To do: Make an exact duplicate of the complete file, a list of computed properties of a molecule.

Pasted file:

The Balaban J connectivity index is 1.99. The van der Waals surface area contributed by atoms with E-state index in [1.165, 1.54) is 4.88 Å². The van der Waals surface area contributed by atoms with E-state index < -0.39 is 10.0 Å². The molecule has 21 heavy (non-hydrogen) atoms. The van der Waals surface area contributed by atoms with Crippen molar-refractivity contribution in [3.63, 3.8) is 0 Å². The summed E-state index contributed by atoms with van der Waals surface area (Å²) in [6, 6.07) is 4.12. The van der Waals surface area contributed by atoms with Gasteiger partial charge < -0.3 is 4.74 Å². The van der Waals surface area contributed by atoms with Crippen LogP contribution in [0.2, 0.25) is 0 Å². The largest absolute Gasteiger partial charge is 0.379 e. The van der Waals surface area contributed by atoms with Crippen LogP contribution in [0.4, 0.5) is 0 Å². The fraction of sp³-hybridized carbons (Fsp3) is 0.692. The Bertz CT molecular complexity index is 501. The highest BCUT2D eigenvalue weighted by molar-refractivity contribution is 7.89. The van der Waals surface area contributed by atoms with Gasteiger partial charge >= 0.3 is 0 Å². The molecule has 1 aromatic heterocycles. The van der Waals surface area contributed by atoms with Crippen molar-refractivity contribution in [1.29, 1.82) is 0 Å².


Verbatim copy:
The Balaban J connectivity index is 1.99. The van der Waals surface area contributed by atoms with E-state index in [1.165, 1.54) is 4.88 Å². The van der Waals surface area contributed by atoms with E-state index < -0.39 is 10.0 Å². The molecule has 21 heavy (non-hydrogen) atoms. The van der Waals surface area contributed by atoms with Crippen molar-refractivity contribution in [3.63, 3.8) is 0 Å². The summed E-state index contributed by atoms with van der Waals surface area (Å²) in [6, 6.07) is 4.12. The van der Waals surface area contributed by atoms with Gasteiger partial charge < -0.3 is 4.74 Å². The van der Waals surface area contributed by atoms with Crippen LogP contribution in [0.2, 0.25) is 0 Å². The largest absolute Gasteiger partial charge is 0.379 e. The van der Waals surface area contributed by atoms with Crippen LogP contribution in [0.4, 0.5) is 0 Å². The fraction of sp³-hybridized carbons (Fsp3) is 0.692. The Bertz CT molecular complexity index is 501. The highest BCUT2D eigenvalue weighted by molar-refractivity contribution is 7.89. The van der Waals surface area contributed by atoms with Gasteiger partial charge >= 0.3 is 0 Å². The molecule has 1 aromatic heterocycles. The van der Waals surface area contributed by atoms with Crippen molar-refractivity contribution in [1.29, 1.82) is 0 Å².